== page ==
News & Views
Ailing Iranian leader cuts short speech at Khomeini mausoleum
TEHRAN, June 4 (AFP) - An ailing Ayatollah Ali Khamenei cut short for health reasons on Thursday a speech marking the ninth anniversary of the death of his predecessor as Iran's supreme leader, Ayatollah Ruhollah Khomeini.
"The doctors have not allowed me to speak any longer today," the 58-year-old Iranian leader told a gathering of tens of thousands of people at the southern Tehran mausoleum of the leader of the Islamic Revolution.
During his brief speech, Khamenei appeared tired and visibly ill.
Before his address, Khomeini's grandson, Hassan Khomeini, urged the crowd to "listen carefully" because Khamenei was "suffering from a minor illness." He did not specify what was ailing the Iranian leader.
In his speech, Khamenei praised his predecessor as spiritual guide of the Islamic Republic and said the "people remain faithful to the imam and to his path."
"Today, the people and all the leaders of the regime, the government, the parliament, and the judiciary are loyal to Islam and the Islamic revolution," he said, singling out Iranian youth as the "army of the revolution."
Tens of thousands of Iranians from around the country and hundreds of foreign guests and diplomats gathered at the tomb in Behesht-e-Zahra to pay homage to Khomeini.
This year's ceremony was notable for the presence of political and religious leaders of all tendancies, including moderate President Mohammad Khatami, conservative parliamentary speaker Ali Akbar Nateq-Nuri and former president Akbar Hashemi Rafsanjani, and for the special place reserved for Khomeini's grandson.
In a long and particularly militant speech, Hassan Khomeini rejected "all possibility of relations with the United States and recognition" of Israel.
"Normalization with the United States is excluded and the struggle against Israel is not simply a slogan but the very basis of the (Islamic) revolution," Khmomeini's grandson said.
The crowd of men and black-veiled women, separated in the overflowing mausoleum, shouted slogans supporting the regime and hostile to the United States and Israel.
Iran's leaders seemed determined to show a unified front following a series of political crises during the last months which have shaken the regime and pitted conservative and reformist elements against one another.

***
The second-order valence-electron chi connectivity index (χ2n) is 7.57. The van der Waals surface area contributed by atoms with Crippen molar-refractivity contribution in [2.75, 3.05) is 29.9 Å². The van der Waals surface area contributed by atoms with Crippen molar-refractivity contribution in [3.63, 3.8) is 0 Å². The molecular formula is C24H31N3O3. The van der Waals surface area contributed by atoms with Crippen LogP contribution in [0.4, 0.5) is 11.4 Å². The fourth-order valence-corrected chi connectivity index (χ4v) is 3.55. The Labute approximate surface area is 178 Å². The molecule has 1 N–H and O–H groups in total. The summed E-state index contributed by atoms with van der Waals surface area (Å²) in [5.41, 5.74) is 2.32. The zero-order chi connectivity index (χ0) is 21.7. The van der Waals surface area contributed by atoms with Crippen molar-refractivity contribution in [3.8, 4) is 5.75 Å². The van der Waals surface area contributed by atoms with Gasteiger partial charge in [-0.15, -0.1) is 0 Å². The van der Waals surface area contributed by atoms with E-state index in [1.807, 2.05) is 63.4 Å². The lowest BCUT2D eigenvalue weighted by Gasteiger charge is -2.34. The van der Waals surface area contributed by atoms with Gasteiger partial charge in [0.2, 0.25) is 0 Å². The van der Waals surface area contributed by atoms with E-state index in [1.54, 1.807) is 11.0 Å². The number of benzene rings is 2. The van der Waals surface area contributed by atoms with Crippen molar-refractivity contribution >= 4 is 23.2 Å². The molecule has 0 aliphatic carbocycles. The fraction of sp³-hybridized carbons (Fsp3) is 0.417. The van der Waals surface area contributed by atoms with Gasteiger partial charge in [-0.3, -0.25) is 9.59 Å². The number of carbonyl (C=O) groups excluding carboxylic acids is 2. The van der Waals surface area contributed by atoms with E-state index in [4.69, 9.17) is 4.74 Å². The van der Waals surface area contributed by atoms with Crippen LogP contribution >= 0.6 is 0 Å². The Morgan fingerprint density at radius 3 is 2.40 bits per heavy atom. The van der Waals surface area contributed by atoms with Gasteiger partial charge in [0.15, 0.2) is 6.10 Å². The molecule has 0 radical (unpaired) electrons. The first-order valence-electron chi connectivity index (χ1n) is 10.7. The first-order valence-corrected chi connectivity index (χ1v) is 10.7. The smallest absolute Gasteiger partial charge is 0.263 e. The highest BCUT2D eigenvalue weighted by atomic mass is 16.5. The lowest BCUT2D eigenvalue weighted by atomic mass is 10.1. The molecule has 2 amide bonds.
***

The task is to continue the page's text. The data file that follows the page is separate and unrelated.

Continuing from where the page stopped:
Increased security was evident at the ceremony and in Tehran following a series of attacks on Tuesday claimed by Iran's main armed opposition group, the People's Mujahedeen, on an Islamic court and the headquarters here of the elite Revolutionary Guards.
On Wednesday evening, Khatami called on Iranians to work for more "political transparency" and to "come together around the Guide (Khamenei)."
"We must all work hard to assure there is more political transparency" in the country," the official news agency IRNA quoted him as saying in a speech at the mausoleum.
"Everyone must express his political views clearly and in all openness without hiding behind personalities such as the Guide (Khamenei)," he said, adding that the regime will not tolerate "attempts at subversion."
Khomeini took power in February 1979 after the fall of the pro-Western Shah and died on June 3, 1989. Thursday's commemoration was conducted in accordance with the Iranian calender.
Khamenei, who had served as president since 1981, became supreme guide in August 1989 following Khomeini's death. The guide is also the armed forces chief and chooses the head of the judiciary, among other top posts, and has the right to intervene personally in all areas of public life.
The commemoration this year of Khomeini's death has focused on the younger generation born after the 1979 Islamic revolution and events were organized in cities around the country.
Organisers called on the Iranian population to turn out in massive numbers to show their "loyalty to the founding father" of the Islamic Republic.